Presentation #322.02 in the session HAD III: Oral Presentations.
12 November 2023 commemorates the sesquicentennial of first light for the 26” Great Refractor of the U.S. Naval Observatory (USNO). At the time, and for the next seven years, this was the largest telescope in the world. The Navy needed a large telescope to determine positions of the moons of the outer planets, which would allow the planets masses to be determined. Those masses were important for accurate predictions for the position of Jupiter, an important body frequently used in celestial navigation. A few years after first light, Asaph Hall, in August 1877 discovered the two moons of Mars: Phobos and Deimos. Solar System work continued but slowly decreased into the 1960s with the most recent observation taken in 2003.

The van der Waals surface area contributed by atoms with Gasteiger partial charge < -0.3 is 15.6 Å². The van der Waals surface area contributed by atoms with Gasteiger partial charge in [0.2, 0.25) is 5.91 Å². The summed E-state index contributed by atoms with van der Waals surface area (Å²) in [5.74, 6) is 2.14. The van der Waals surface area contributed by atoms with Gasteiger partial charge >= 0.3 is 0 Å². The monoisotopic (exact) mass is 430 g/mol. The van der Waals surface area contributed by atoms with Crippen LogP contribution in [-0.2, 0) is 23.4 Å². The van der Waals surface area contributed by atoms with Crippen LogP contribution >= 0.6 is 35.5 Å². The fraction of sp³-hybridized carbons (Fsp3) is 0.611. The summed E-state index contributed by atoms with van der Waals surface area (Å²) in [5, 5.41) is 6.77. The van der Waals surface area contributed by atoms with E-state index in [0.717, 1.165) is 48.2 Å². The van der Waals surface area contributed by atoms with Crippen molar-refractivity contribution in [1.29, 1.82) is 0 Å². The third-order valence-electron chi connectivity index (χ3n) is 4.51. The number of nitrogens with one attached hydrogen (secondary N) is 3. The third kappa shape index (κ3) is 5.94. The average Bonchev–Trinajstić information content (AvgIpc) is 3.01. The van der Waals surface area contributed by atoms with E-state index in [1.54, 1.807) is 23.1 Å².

Since First Light the other major observing program of the 26” is double stars. In addition to his success observing Solar System objects, Hall was also a prolific observer of double stars and while there were other successful observers of double stars, the program began its greatest period of productivity in the 1960s when two programs began regular operation. Charles Worley began his filar micrometry program observing on close pairs. Also, the eyepiece end of the telescope was modified to allow for a “Hertzsprung Style” photographic double star camera due to the efforts of Kai Strand, Jerry Josties and others for precise measurement of wide pairs. The photographic program continued into the 1980s before giving all double star time to micrometry. In the early 1990s Worley abandoned micrometry for the relatively new technique of speckle interferometry. The speckle program continues to this day and as a result of these dedicated programs conducted over a long time the 26” telescope has the most double star observations of any telescope.